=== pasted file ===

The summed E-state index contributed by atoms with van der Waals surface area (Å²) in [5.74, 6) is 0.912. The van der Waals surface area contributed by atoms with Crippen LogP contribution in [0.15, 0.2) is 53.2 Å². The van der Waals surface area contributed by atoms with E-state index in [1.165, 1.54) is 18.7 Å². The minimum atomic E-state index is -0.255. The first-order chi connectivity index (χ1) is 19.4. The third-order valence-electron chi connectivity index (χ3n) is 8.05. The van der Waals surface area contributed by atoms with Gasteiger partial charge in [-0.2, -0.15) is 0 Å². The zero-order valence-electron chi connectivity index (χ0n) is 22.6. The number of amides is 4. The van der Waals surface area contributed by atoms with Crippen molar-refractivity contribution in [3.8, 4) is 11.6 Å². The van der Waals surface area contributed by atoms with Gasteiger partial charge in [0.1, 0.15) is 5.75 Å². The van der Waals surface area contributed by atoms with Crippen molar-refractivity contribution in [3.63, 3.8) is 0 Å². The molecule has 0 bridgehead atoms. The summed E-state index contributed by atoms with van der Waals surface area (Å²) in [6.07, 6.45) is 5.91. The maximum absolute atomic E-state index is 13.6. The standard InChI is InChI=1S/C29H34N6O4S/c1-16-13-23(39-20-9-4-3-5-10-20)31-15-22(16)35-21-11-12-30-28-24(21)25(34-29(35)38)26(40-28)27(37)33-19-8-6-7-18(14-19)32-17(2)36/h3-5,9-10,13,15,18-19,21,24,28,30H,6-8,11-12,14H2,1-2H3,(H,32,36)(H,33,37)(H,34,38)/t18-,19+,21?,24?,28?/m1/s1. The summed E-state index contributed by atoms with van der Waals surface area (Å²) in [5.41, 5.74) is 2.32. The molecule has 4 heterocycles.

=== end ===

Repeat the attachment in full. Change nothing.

The summed E-state index contributed by atoms with van der Waals surface area (Å²) in [5.74, 6) is 0.912. The van der Waals surface area contributed by atoms with Crippen LogP contribution in [0.15, 0.2) is 53.2 Å². The van der Waals surface area contributed by atoms with E-state index in [1.165, 1.54) is 18.7 Å². The minimum atomic E-state index is -0.255. The first-order chi connectivity index (χ1) is 19.4. The third-order valence-electron chi connectivity index (χ3n) is 8.05. The van der Waals surface area contributed by atoms with Gasteiger partial charge in [-0.2, -0.15) is 0 Å². The zero-order valence-electron chi connectivity index (χ0n) is 22.6. The number of amides is 4. The van der Waals surface area contributed by atoms with Crippen molar-refractivity contribution in [3.8, 4) is 11.6 Å². The van der Waals surface area contributed by atoms with Gasteiger partial charge in [0.1, 0.15) is 5.75 Å². The van der Waals surface area contributed by atoms with Crippen molar-refractivity contribution in [3.63, 3.8) is 0 Å². The molecule has 0 bridgehead atoms. The summed E-state index contributed by atoms with van der Waals surface area (Å²) in [6.07, 6.45) is 5.91. The maximum absolute atomic E-state index is 13.6. The standard InChI is InChI=1S/C29H34N6O4S/c1-16-13-23(39-20-9-4-3-5-10-20)31-15-22(16)35-21-11-12-30-28-24(21)25(34-29(35)38)26(40-28)27(37)33-19-8-6-7-18(14-19)32-17(2)36/h3-5,9-10,13,15,18-19,21,24,28,30H,6-8,11-12,14H2,1-2H3,(H,32,36)(H,33,37)(H,34,38)/t18-,19+,21?,24?,28?/m1/s1. The summed E-state index contributed by atoms with van der Waals surface area (Å²) in [5.41, 5.74) is 2.32. The molecule has 4 heterocycles.